Privacy Law and Policy Reporter
Ever since the commencement of the Privacy Act in 1989, the Privacy Commissioner has been drawing attention to the loss of protection involved where Commonwealth agencies have contracted out (out-sourced) activities or functions to the private sector, state and territory governments or non-government organisations.
Whatever conditions and requirements are placed in contracts, the fact that contractors have not themselves been generally subject to the Privacy Act means that individuals’ rights of redress in the event of breaches of privacy have been limited. The Privacy Commissioner repeatedly drew attention to this gap over a number of years, and called for it to be addressed, preferably by amendment of the Privacy Act.
Pending a more satisfactory solution, the Commissioner has urged agencies considering outsourcing to include appropriate terms and conditions in the contracts, and has issued Guidelines to this effect, through the Privacy Advisory Committee.
The Commissioner has also warned that it may not be appropriate to contract out the handling of particularly sensitive personal information. Other issues come into play in this wider debate. While most people would find it unacceptable to privatise defence or national security, most other functions now seem to be considered at least eligible for contracting — even policing and prisons. But public perceptions of risk and propriety, and issues of accountability, are at least as important in this debate as rational calculations of whether public servants are any more or less ‘trustworthy’ and responsible.
Relying on contracts alone is unsatisfactory for a number of reasons. The Privacy Commissioner has no direct jurisdiction over the contractor in order to audit compliance or investigate complaints, and cannot make a determination requiring the contractor to remedy a breach of the principles or, if appropriate, pay compensation. Attempts to enforce compliance and achieve remedies through enforcement of contractual terms would be unwieldy and impractical — realistically a client agency is not going to incur the expense of breach of contract litigation, or terminate a contract, because of some relatively minor privacy breach, or even repeated breaches. Reliance on contractual safeguards is simply too blunt an instrument for dealing with the commonplace interferences with privacy, such as unauthorised or inappropriate disclosure of personal information, identity mistakes, loss of data or failure to adequately inform individuals about purposes.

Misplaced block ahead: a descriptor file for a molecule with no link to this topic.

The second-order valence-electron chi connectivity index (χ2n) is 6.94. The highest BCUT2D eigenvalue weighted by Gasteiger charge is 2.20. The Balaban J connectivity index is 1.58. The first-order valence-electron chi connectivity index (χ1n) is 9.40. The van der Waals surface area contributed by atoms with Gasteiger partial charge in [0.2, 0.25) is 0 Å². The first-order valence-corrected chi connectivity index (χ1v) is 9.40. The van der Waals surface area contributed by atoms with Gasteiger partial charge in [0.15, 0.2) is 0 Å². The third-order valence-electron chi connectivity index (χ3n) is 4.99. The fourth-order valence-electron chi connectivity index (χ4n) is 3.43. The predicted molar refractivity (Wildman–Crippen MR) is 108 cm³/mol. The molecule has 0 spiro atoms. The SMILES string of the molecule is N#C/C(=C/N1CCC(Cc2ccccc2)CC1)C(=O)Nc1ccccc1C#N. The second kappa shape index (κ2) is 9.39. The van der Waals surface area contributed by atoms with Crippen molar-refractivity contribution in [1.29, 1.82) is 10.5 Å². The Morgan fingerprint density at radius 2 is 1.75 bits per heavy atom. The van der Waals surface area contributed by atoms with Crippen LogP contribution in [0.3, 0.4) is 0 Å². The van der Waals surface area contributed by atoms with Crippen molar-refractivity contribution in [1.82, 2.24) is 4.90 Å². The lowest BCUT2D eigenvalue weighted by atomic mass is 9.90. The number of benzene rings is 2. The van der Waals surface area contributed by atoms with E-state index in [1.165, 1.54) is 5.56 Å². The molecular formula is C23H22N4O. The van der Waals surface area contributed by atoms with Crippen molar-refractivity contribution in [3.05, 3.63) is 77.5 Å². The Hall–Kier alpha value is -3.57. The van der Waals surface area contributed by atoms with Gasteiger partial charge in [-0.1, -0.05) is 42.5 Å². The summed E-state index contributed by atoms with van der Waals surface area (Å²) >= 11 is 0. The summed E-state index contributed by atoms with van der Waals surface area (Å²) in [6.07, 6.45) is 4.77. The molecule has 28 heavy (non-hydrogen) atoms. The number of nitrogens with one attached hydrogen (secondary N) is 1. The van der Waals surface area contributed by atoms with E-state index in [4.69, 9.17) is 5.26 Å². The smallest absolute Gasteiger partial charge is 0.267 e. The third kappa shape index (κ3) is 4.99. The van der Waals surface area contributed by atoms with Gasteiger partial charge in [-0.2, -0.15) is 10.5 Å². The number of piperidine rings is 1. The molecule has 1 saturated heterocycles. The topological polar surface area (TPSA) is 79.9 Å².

There are three solutions to the outsourcing ‘gap’.
During the first half of 1997, the federal government was preparing a major initiative to contract out most of the data-processing and other Information Technology (IT) functions of the Commonwealth. Although consideration had been given to the privacy implications, the announcement of the initiative in May 1997 did not deal with the issue of an extension of the Privacy Act. It was only following an outcry from privacy groups and the public service union that the Minister for Finance confirmed that it was the government’s intention to extend the Act. It took several more months for the government to confirm that this decision applied to all contracting out — not just in the IT area.
The amending legislation proved more complex and difficult to draft than was originally anticipated. The Privacy Amendment Bill 1998 was finally introduced into the House of Representatives on 5 March. While there has not yet been time to analyse the proposed changes in detail, there are a number of immediate points of interest.
Caught between its commitment to ensure protection wherever data handling was contracted out, and its rejection of general private sector privacy law, the government faced a difficult dilemma: how to draft an extension which would cover the main categories of contractors carrying out functions previously undertaken by agencies themselves, without inadvertently subjecting a whole range of service providers funded directly or indirectly by the Commonwealth (including all GPs, and various non-government organisations (NGOs)) to the privacy regime. The government’s solution has been to introduce an all-encompassing definition of ‘contracted service providers’ which picks up sub-contractors (and any other persons acting on behalf of the contractor); services to third parties (not just to client agencies themselves); and also non-contractual relations between government agencies which are equivalent to a contracted service. But the Bill then excludes specified ‘funded services’. This approach is likely to be fairly controversial — particularly the selection of funded services to be excluded (Sched 3), and the provision for amending this list by regulation.